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Truth and the Press

I ran across a quote by Thomas Jefferson today on the Quote of The Day site. Jefferson said I read no newspaper now but Ritchie's, and in that chiefly the advertisements, for they contain the only truths to be relied on in a newspaper. I feel a much greater interest in knowing what has passed two or three thousand years ago, than in what is now passing. I read nothing, therefore, but of the heroes of Troy, of the wars of Lacedaemon and Athens, of Pompey and Caesar, and of Augustus too, the Bonaparte and parricide scoundrel of that day. The full letter to Nathaniel Monticello can be found here.

In some ways it is comforting to know that press was as biased 230 years ago as it is today. While advertisements must hold to a level of truth or be sued for false advertising (or libel against another product or service), nothing keeps the reporters, columnists or editorialists from making what ever statements they please. I often find it curious that statements buried several paragraphs into an article often say the opposite of the headline. Read half a dozen news pieces in a paper of your choice. Can you find one which reports only the facts of the subject without either omitting relevant information or including biased information? How many of those articles contain some kind of value statement supporting or opposing the topic being discussed? So much for an objective press.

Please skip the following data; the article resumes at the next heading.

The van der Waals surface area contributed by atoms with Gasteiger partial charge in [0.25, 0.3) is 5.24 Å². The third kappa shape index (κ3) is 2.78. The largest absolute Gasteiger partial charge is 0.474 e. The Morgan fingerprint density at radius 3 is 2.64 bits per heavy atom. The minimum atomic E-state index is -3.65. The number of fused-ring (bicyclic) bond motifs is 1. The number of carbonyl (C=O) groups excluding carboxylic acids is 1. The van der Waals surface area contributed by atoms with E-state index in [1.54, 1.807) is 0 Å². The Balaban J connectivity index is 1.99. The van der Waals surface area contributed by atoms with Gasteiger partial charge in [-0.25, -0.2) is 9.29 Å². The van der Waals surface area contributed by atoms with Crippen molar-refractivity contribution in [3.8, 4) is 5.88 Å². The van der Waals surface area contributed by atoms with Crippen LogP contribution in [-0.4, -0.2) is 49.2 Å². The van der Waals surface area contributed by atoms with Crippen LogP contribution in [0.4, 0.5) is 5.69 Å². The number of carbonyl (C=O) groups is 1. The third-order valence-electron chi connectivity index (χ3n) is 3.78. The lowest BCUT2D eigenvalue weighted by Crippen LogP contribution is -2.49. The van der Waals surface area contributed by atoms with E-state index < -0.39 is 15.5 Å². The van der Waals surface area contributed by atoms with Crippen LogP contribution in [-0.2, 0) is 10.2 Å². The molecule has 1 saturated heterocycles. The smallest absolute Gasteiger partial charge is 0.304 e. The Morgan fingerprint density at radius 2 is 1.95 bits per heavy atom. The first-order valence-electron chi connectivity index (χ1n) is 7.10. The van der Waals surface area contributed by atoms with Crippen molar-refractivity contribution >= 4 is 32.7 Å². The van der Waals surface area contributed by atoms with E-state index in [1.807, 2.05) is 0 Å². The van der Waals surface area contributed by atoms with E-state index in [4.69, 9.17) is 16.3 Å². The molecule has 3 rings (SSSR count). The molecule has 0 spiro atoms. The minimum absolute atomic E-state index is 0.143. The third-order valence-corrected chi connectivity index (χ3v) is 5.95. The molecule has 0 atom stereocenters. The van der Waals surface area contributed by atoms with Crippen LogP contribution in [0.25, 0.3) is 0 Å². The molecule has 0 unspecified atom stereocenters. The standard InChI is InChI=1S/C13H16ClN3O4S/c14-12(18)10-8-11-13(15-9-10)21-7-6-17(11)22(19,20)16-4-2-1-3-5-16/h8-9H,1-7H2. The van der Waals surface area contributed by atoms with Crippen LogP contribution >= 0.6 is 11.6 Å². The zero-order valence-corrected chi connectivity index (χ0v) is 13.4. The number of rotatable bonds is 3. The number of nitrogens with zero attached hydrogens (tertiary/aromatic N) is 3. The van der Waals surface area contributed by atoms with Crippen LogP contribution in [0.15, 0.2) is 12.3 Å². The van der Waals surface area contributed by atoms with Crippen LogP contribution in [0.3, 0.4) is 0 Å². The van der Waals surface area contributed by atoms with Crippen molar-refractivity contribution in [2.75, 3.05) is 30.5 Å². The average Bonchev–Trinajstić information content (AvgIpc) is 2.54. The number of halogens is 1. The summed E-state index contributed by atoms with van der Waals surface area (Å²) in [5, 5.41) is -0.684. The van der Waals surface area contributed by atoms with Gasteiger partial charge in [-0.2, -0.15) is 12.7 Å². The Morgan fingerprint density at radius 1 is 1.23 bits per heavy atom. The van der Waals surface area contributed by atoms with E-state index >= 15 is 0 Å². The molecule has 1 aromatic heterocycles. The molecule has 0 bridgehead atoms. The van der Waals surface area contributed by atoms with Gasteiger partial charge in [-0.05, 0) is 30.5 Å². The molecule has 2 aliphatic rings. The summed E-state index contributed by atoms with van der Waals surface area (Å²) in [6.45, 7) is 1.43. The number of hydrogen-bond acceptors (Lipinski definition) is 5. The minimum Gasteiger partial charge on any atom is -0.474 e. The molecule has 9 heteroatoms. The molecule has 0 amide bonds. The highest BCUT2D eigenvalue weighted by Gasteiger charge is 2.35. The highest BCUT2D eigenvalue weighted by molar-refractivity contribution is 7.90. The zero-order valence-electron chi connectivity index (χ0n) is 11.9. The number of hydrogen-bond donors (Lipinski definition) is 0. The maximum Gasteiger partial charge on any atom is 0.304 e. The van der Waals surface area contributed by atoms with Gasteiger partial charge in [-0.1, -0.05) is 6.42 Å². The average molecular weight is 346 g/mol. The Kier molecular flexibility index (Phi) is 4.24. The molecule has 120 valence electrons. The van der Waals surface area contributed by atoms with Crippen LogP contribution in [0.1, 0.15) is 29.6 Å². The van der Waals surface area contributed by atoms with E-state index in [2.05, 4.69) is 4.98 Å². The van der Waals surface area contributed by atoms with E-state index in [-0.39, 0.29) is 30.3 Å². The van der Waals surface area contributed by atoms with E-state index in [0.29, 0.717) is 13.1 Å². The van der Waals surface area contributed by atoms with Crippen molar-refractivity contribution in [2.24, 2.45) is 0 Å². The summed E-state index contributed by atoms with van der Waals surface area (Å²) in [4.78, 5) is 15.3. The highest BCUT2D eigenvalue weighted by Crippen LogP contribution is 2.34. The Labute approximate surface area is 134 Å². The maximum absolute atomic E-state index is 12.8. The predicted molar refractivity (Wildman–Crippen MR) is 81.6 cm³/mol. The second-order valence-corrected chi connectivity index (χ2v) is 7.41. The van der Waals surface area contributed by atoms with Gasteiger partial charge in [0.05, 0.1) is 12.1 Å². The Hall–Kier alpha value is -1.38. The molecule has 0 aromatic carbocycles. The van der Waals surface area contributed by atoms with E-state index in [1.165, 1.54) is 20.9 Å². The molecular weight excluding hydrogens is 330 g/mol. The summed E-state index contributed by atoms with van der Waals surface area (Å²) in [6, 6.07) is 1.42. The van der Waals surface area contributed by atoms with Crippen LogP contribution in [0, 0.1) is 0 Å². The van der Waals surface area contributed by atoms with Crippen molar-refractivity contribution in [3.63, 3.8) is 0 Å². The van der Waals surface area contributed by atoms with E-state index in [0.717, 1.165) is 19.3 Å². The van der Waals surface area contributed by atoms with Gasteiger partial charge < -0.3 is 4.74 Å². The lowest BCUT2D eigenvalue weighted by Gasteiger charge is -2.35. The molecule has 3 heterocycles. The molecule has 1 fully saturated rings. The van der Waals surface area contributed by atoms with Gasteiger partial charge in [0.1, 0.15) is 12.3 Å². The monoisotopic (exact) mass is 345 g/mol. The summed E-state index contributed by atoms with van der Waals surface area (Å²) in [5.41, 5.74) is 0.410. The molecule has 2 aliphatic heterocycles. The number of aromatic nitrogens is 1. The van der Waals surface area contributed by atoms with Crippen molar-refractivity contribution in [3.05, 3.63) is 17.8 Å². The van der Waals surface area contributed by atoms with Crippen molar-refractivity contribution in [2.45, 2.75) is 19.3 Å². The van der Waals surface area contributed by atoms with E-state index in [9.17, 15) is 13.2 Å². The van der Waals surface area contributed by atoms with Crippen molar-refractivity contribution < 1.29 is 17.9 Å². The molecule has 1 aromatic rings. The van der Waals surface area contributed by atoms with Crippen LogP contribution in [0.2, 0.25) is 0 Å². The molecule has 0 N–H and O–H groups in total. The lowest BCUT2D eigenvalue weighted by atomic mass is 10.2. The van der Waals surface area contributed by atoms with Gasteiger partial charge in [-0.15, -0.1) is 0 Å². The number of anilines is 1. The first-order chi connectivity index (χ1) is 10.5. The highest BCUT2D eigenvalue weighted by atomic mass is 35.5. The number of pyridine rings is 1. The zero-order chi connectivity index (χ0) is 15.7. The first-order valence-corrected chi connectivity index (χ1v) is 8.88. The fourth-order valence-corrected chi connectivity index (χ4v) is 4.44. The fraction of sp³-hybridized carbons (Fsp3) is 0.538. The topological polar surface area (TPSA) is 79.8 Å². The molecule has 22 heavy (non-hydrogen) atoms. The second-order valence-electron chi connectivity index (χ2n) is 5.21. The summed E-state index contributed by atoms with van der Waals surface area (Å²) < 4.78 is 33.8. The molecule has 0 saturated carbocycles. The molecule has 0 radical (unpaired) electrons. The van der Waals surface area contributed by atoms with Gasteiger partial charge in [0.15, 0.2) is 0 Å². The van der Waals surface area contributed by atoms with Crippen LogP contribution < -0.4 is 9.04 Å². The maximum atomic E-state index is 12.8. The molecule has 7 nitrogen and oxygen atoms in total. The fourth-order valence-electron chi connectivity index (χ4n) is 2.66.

All people have biases, reporters included. So they should quit trying to call the press objective and acknowledge the inherent slant. Leave the editorializing for the editorial page and teach reporters to report without spouting opinions. At least then we might get most sides of the story and be able to form our own opinion.